The only forgiving part of warfare in the Arctic is how mercifully few wars have actually been fought there. However, given both the persistence of climate change and the durability of tensions regarding access to the Arctic, the military is training for the possibility of an end to that cold peace. And part of that training means making sure bomb squad robots can still disable explosive threats at freezing temperatures.
As part of the Arctic Edge 20 exercise in Alaska, joint forces from across the Department of Defense and Canada gathered to tackle the challenges of adapting military equipment designed for hot, dry environments to one that is both cold and wet. This included, more notably, figuring out what it would take to make the Light Weight Purification System work in below-freezing temperatures.
But the work of explosive ordnance detonation in the frozen north is worth a closer consideration.
This minor learning experience, a component of a much larger exercise, featured a remote-control robot delivering a water charge to a suspicious target. Water charges blast a suspected improvised explosive device with water, hoping to soak the electronics and render the weapon nonfunctional. Delivering the water charge by robot is a way to make sure that, should the charge fail, the loss is measured in dollars of robot and not human life.
The target in question was a civilian drone model. It was, by all appearances, a DJI-style quadcopter, the kind specifically banned from military use unless it is used as a target or for counter-drone training exercises.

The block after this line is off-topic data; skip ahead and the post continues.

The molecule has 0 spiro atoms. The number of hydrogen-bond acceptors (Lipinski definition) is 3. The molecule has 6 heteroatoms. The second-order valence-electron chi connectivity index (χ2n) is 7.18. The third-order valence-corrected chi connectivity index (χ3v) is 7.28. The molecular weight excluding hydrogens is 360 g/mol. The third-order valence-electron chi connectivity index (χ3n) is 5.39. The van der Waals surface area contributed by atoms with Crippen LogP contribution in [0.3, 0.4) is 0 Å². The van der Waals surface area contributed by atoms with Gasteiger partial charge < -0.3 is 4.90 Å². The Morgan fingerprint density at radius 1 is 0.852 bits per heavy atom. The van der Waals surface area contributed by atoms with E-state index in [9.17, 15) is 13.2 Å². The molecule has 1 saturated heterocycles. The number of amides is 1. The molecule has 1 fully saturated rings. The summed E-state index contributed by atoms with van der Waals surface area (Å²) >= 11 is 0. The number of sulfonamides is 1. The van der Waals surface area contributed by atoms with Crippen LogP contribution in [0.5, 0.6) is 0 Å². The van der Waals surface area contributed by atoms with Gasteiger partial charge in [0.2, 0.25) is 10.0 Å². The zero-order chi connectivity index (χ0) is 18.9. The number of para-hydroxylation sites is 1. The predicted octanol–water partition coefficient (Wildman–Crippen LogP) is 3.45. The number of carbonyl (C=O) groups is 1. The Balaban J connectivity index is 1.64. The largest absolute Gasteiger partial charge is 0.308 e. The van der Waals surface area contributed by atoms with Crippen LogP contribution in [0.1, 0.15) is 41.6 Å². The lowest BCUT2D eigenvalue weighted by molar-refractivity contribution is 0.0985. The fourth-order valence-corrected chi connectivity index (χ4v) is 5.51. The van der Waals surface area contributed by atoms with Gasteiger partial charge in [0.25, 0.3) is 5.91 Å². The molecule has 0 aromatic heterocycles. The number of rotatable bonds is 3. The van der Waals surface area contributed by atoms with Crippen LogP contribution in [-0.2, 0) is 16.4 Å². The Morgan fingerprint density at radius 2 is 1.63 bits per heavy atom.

The hobbyist quadcopter’s inclusion in the exercise suggests that quadcopter-borne IEDs are a low-cost enough threat that the impact from them can be felt anywhere. That the main method for disabling any explosives carried by such a drone involves eminently freezable water is all the more reason to test it outside a combat situation. That the default-white of the plastic frame on the drone’s body blends into the landscape effortlessly, as though it were naturally camouflaged, is just further reason to train against it.
Watch the water charge in action below:
Kelsey Atherton blogs about military technology for C4ISRNET, Fifth Domain, Defense News, and Military Times. He previously wrote for Popular Science, and also created, solicited, and edited content for a group blog on political science fiction and international security.